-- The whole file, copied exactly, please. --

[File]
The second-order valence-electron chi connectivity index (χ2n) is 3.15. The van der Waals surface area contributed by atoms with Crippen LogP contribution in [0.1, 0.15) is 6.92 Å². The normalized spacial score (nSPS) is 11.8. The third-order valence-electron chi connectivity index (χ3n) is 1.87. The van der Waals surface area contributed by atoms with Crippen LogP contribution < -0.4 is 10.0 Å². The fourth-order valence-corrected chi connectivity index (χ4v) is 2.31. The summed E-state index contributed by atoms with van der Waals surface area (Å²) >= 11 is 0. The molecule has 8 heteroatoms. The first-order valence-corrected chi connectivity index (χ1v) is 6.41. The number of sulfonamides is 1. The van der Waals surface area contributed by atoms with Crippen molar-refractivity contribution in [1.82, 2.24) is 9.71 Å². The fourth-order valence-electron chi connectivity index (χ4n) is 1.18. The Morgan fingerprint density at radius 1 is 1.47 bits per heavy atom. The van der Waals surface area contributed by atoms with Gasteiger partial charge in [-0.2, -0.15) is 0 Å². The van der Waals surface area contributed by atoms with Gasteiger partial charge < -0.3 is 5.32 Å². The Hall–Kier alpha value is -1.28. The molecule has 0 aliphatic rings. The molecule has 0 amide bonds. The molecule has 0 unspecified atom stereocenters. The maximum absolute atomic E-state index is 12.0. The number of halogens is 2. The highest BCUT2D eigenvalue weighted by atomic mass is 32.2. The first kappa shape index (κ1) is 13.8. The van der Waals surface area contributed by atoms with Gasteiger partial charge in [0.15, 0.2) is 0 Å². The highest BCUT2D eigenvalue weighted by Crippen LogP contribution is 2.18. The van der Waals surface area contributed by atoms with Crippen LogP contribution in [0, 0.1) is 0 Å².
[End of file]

The second-order valence-electron chi connectivity index (χ2n) is 3.15. The van der Waals surface area contributed by atoms with Crippen LogP contribution in [0.1, 0.15) is 6.92 Å². The normalized spacial score (nSPS) is 11.8. The third-order valence-electron chi connectivity index (χ3n) is 1.87. The van der Waals surface area contributed by atoms with Crippen LogP contribution < -0.4 is 10.0 Å². The fourth-order valence-corrected chi connectivity index (χ4v) is 2.31. The summed E-state index contributed by atoms with van der Waals surface area (Å²) >= 11 is 0. The molecule has 8 heteroatoms. The first-order valence-corrected chi connectivity index (χ1v) is 6.41. The number of sulfonamides is 1. The van der Waals surface area contributed by atoms with Crippen molar-refractivity contribution in [1.82, 2.24) is 9.71 Å². The fourth-order valence-electron chi connectivity index (χ4n) is 1.18. The Morgan fingerprint density at radius 1 is 1.47 bits per heavy atom. The van der Waals surface area contributed by atoms with Gasteiger partial charge in [-0.2, -0.15) is 0 Å². The van der Waals surface area contributed by atoms with Gasteiger partial charge < -0.3 is 5.32 Å². The Hall–Kier alpha value is -1.28. The molecule has 0 aliphatic rings. The molecule has 0 amide bonds. The molecule has 0 unspecified atom stereocenters. The maximum absolute atomic E-state index is 12.0. The number of halogens is 2. The highest BCUT2D eigenvalue weighted by atomic mass is 32.2. The first kappa shape index (κ1) is 13.8. The van der Waals surface area contributed by atoms with Gasteiger partial charge in [0.15, 0.2) is 0 Å². The highest BCUT2D eigenvalue weighted by Crippen LogP contribution is 2.18. The van der Waals surface area contributed by atoms with Crippen LogP contribution in [0, 0.1) is 0 Å².